I think tags are one of the most disliked things in Studio. This is particularly true with those users who previously translated using Workbench in Word because there you never saw tags. Tags can be annoying but it really helps if one understands how they function and how they can be handled in Studio. There’s a good blog article by Paul Filkin about handling tags here and the Studio Help also has some good info on the topic.
What’s really annoying are files that have a huge number of tags that don’t have any real meaning for the document. These are often tags that apply a different formatting to spaces between words or turn the same formatting on and off constantly. If there are only a few of them, it’s relatively easy to see that there’s no need to include them in the translation. However, dealing with a large quantity of this purple haze makes it difficult to perceive the actual text and it slows down the translation process. It’s also easier to miss the real tags and the tag verification feature becomes practically useless when there are hundreds of unnecessary warning messages.
These types of tags are common in files converted or copied from PDF format but they can also be easily produced in Word by applying and changing formatting incorrectly, for example by leaving a different formatting in spaces between words. This is very easy to do without realizing it because you don’t see the tags in Word.
A friend of mine asked me recently if there’s anything she could do to reduce the number of unnecessary tags in her files, so I thought to expand my original reply and share it here as well. I took one of her DOC files (about 1,200 words) and tested various ways to lower the tag count. When I opened the file directly in Studio there were well over 1,000 formatting tags (see Figure 1). I think this was the worst file I’ve ever seen – in most segments there were two pairs of tags between every word! These were mostly font color and spacing tags that applied a different formatting for spaces or turned the same formatting off and on, and obviously were completely unnecessary.
Figure 1. The DOC file opened directly in Trados Studio without any prepping. (Note that the original French source text has been replaced with a Finnish children’s poem to protect the confidentiality of the original text. You didn’t miss anything. It was a really boring text, at least compared to Anni and her trip across the lawn to the cellar to fetch butter, milk and potatoes.)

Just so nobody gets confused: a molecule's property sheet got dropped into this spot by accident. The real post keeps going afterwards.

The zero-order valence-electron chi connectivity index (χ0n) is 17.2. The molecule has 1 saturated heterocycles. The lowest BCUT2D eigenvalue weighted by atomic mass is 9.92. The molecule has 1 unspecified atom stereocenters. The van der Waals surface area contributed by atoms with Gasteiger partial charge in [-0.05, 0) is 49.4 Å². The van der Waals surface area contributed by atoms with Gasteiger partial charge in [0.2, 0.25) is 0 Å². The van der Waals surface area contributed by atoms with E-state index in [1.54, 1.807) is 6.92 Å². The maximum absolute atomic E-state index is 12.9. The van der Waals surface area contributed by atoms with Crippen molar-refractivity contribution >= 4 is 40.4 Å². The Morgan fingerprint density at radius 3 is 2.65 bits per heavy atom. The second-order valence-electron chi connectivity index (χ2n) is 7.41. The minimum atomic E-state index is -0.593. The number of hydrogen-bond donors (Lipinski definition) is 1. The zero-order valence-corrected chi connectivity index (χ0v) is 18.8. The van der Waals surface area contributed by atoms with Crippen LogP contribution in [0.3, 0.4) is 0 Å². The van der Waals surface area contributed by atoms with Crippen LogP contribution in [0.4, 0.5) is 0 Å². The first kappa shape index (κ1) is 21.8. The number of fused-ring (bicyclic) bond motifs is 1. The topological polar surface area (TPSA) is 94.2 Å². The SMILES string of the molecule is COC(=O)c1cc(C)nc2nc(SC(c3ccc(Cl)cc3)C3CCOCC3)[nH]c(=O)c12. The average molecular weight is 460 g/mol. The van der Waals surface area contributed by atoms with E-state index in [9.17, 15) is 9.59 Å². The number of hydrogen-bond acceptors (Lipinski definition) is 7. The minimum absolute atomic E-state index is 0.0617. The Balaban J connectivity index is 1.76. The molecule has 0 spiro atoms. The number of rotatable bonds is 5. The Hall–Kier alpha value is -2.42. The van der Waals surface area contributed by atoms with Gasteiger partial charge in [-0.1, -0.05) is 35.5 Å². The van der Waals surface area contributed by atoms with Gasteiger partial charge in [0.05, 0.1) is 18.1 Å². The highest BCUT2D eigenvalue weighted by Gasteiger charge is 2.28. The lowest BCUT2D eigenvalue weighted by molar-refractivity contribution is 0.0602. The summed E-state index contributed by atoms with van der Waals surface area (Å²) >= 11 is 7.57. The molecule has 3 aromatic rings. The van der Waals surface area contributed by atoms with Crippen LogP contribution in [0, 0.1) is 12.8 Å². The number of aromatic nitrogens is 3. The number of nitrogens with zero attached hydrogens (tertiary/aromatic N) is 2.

I tried the following three methods:
1. Save the source file as DOCX and select the “Skip advanced font formatting” option in the File Types settings (Tools > Options > Microsoft Word 2007-2010 > Common). This option is not available for DOC or RTF files, so this works only with DOCX files (and PPTX and PDF files). When I opened the file in Studio, there were 118 formatting tags (<cf>) left. About half of them seemed to be unnecessary but they were easy to see and skip.
Figure 2. The same file saved as a DOCX file and opened directly in Trados Studio.
2. Clean the file (DOCX, DOC or RTF) in Word using CodeZapper. CodeZapper is a Word add-in that includes several cleaning functions. When processing my test file, I used the PDFTidy, PDFFix and CZL functions as a combination and did not test them separately or with any of the other functions. CodeZapper turned out to be clearly the most effective method for this file. There were only 62 formatting tags (<cs>) left in the file and they all seemed to be necessary.
Figure 3. The DOC file opened directly in Trados Studio after it was prepped with CodeZapper. The process removed all tags from the sample sentences.
3. Clean the file (DOCX, DOC or RTF) in Word using TransTools Document Cleaner. TransTools is another Word add-in that includes a tag cleaning function. This left 156 formatting tags in the file, and most of them seemed to be unnecessary, and as we can see from the previous example, only about 60 formatting tags are needed in this file.
Figure 4. The DOC file opened directly in Trados Studio after it was prepped with TransTools.
Of course, one hopes that clients would include a “tag-clearance” as part of their file prep procedure before sending files to translators. That would not only make translators’ lives easier and improve the quality of the translation and the resulting translation memory, but it would also increase fuzzy match leverage because the unnecessary tags wouldn’t be there screwing up the analysis results and fuzzy matching.